January 25, 2009: Sunday and Robert Burns’ 250th Birthday

 

Got up this morning expecting heavy rain in and around Oxford.  But it wasn’t raining, and only a bit cool (7 C).  And so I got on me bike and headed north on Woodstock Road out of Oxford.  I cycled on an excellent bike path that runs along A 44 to the town (you guessed it) of Woodstock.  This part of England – called The Cotswolds — is gently beautiful.  Rolling hills, green fields, and limestone inns, houses and churches form the landscape.  This is where Chaucer hailed from, and the name places are of towns like Bath, Stratford upon Avon, Gloucester and Chipping Norton.

Woodstock is an ancient town, 15 miles from Oxford, where Henry I built a hunting lodge in the 12th Century and where old Geoffrey Chaucer lived for part of his life.  John Churchill was knighted (Duke of Marlboro) as well as given an estate here by the crown after his success against the French in the Battle of Blenheim (1704, The War of Spanish Succession).  He was also given the resources to build a palace that many believe is the most beautiful and grandest in all of the UK.  He named it for the battle, thus Blenheim Palace.  Sir Winston Churchill was born in a little room off of the grand ballroom, when his mother (dancing the night away) went unexpectedly into labor (Not the Labour Party, mind you.).  The Palace and gardens are closed until February 14, so I didn’t get inside (but had previously toured the place in 2005).

I turned home having taken only about an hour to reach Woodstock, and found, of course, the wind now against me.  Someday I’ll learn that if the cycling is really easy going out, it means the wind is likely behind you, and will be in your face returning!  It would seem that a sailor might know this instinctively.  About an hour and a half later I made it, exhausted, back to Folly Bridge.  The British are very skimpy in using hot water for baths and showers.  I was not.

Had lunch at the little “pan-Asian” (their word) restaurant that is just below my flat. Sitting in a window seat overlooking the Thames, I did an “all you can eat” meal of what appeared to be Indian cuisine.  Whatever it was, it was fine.  Returned to my flat and read more 17th Century British history.  With all the shit that went down in the mid 1600s (For instance, they killed that nice Scottish boy Charles I), it is no wonder that T. Hobbes was mostly in a foul mood as he wrote the Leviathan.

I walked to town late in the day to meet my friend Tom Tait at the Oxford Union for a pint.  We drank to wee Robbie; and the lassies; and the brave Scots who go into battle without underpants . . . and well, we drank too much.  Then I walked down High Street to the Quad Restaurant and had a Burns’ Night Meal: haggis, tatties, bread puddin’ and a glass of Drambuie.  The Drambuie was excellent.  And thus to home and to bed.  I should note that I didn’t look for the Beast very diligently today.  It was Sunday and Robbie Burns’s birthday.  But I did recall his wonderful poem about a lesser “beastie”:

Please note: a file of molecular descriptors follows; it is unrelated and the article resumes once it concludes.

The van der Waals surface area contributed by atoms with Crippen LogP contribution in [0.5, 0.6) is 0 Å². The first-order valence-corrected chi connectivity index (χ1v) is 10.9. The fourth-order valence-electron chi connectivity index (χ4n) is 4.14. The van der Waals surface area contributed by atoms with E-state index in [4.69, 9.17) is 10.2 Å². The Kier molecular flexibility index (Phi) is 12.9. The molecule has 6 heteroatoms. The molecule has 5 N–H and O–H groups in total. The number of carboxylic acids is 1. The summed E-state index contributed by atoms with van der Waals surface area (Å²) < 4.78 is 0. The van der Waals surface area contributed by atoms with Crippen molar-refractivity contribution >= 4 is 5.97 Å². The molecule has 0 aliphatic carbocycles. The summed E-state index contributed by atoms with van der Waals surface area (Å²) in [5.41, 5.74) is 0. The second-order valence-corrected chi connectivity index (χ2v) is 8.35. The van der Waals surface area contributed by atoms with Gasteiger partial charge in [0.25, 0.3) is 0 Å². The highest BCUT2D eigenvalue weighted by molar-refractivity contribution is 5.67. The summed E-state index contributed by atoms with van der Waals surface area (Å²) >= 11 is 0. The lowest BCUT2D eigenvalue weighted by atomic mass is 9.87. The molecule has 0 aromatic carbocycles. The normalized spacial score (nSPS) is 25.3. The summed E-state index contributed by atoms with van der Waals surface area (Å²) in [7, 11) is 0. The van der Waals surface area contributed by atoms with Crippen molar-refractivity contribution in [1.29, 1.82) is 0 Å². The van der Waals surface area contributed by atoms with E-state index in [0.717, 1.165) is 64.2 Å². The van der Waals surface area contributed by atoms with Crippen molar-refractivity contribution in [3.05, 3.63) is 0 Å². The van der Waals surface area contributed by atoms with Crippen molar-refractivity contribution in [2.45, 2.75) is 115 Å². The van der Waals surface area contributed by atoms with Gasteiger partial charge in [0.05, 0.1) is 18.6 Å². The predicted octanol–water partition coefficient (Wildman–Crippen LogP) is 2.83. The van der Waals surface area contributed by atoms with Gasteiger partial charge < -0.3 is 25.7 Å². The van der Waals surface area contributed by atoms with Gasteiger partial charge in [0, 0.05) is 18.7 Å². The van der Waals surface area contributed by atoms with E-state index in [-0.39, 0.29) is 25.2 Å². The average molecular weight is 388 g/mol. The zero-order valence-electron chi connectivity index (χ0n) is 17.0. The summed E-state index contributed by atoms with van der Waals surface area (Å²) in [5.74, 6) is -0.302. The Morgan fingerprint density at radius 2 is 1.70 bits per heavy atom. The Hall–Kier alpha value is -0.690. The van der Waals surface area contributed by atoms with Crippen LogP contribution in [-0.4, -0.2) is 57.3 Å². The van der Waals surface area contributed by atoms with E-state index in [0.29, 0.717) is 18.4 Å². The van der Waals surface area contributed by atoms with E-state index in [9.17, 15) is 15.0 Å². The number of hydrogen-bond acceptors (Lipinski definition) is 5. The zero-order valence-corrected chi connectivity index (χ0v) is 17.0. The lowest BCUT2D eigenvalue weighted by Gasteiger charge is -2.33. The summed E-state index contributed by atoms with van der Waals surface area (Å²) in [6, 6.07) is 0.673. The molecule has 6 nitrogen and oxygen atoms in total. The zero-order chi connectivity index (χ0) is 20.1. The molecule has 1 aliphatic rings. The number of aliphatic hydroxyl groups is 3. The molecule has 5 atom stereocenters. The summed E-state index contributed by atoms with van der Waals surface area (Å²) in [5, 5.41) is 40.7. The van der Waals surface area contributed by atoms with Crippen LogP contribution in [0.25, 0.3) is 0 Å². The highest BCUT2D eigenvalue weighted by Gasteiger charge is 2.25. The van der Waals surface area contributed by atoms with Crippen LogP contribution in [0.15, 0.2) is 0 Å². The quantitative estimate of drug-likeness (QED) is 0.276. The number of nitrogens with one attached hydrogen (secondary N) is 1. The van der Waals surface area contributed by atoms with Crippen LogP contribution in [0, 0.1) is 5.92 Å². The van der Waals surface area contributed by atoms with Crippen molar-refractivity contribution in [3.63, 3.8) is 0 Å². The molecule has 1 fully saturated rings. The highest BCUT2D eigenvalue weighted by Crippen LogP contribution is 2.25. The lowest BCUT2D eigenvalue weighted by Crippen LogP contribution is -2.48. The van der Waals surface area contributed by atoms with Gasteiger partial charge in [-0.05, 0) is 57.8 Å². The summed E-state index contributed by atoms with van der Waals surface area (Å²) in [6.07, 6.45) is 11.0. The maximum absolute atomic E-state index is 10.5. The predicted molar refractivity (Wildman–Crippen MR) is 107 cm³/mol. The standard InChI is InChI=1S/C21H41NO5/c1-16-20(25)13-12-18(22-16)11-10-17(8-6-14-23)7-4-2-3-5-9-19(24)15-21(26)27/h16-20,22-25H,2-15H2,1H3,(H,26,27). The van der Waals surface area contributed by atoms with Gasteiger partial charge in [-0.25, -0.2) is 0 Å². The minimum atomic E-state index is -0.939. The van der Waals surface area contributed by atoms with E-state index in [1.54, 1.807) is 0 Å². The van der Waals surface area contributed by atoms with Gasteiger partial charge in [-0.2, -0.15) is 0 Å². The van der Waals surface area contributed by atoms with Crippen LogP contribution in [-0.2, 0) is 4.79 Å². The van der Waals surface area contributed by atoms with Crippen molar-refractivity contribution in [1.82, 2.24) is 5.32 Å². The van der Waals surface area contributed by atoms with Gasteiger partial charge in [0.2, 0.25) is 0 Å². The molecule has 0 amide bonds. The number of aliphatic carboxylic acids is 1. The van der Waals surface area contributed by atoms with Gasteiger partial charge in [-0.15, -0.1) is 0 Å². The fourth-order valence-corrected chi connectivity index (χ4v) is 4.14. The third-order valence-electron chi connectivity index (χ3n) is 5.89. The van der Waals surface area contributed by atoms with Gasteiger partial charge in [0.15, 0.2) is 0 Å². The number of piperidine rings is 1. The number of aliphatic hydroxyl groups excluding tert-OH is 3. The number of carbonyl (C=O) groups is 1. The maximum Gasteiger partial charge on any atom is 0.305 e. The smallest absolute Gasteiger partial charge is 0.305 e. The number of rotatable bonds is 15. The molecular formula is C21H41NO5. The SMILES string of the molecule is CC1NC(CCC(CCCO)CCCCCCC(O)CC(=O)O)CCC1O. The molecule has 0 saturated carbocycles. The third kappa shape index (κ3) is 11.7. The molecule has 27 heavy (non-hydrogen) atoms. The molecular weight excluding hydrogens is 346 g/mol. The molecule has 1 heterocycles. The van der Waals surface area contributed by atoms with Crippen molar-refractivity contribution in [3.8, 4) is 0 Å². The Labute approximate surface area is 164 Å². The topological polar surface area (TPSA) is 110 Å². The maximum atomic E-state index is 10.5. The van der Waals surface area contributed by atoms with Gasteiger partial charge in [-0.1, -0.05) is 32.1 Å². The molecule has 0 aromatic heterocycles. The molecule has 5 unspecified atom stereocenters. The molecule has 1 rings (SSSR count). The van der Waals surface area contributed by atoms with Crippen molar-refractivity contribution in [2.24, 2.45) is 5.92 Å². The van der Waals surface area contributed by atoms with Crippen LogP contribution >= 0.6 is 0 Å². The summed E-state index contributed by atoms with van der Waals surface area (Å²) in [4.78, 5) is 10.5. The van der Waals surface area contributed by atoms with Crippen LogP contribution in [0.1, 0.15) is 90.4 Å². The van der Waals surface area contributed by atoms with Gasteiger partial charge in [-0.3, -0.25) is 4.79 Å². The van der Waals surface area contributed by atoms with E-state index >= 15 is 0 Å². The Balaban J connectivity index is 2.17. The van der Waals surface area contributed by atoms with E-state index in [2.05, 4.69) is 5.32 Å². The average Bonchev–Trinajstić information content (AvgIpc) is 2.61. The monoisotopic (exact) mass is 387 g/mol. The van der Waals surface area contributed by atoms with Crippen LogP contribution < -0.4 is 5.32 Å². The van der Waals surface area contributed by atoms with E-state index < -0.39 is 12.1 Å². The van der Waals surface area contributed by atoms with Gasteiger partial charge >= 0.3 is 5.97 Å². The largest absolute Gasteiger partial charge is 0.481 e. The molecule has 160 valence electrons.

To a Mouse, by Robert Burns

Wee, sleekit, cowrin, tim’rous beastie, 
O, what a panic’s in thy breastie! 
Thou need na start awa sae hasty 
Wi bickering brattle! 
I wad be laith to rin an’ chase thee, 
Wi’ murdering pattle. 

I’m truly sorry man’s dominion 
Has broken Nature’s social union, 
An’ justifies that ill opinion 
Which makes thee startle 
At me, thy poor, earth born companion 
An’ fellow mortal!

I doubt na, whyles, but thou may thieve; 
What then? poor beastie, thou maun live! 
A daimen icker in a thrave 
‘S a sma’ request; 
I’ll get a blessin wi’ the lave, 
An’ never miss’t.

Thy wee-bit housie, too, in ruin! 
It’s silly wa’s the win’s are strewin! 
An’ naething, now, to big a new ane, 
O’ foggage green! 
An’ bleak December’s win’s ensuin, 
Baith snell an’ keen! 

Thou saw the fields laid bare an’ waste, 
An’ weary winter comin fast, 
An’ cozie here, beneath the blast, 
Thou thought to dwell, 
Till crash! the cruel coulter past 
Out thro’ thy cell.

That wee bit heap o’ leaves an’ stibble, 
Has cost thee monie a weary nibble! 
Now thou’s turned out, for a’ thy trouble, 
But house or hald, 
To thole the winter’s sleety dribble, 
An’ cranreuch cauld.

But Mousie, thou art no thy lane, 
In proving foresight may be vain: 
The best laid schemes o’ mice an’ men 
Gang aft agley, 
An’ lea’e us nought but grief an’ pain, 
For promis’d joy!

Still thou are blest, compared wi’ me! 
The present only toucheth thee: 
But och! I backward cast my e’e, 
On prospects drear! 
An’ forward, tho’ I canna see, 
I guess an’ fear!

 

So with thoughts of mice and men, plans and schemes, hopes and dreams, I lay me down.

Advertisements

1 Response to “January 25, 2009: Sunday and Robert Burns’ 250th Birthday”


  1. 1 peter Warren January 31, 2009 at 4:14 am

    Sounds like you might fatten up on Haggis?


Comments are currently closed.




%d bloggers like this: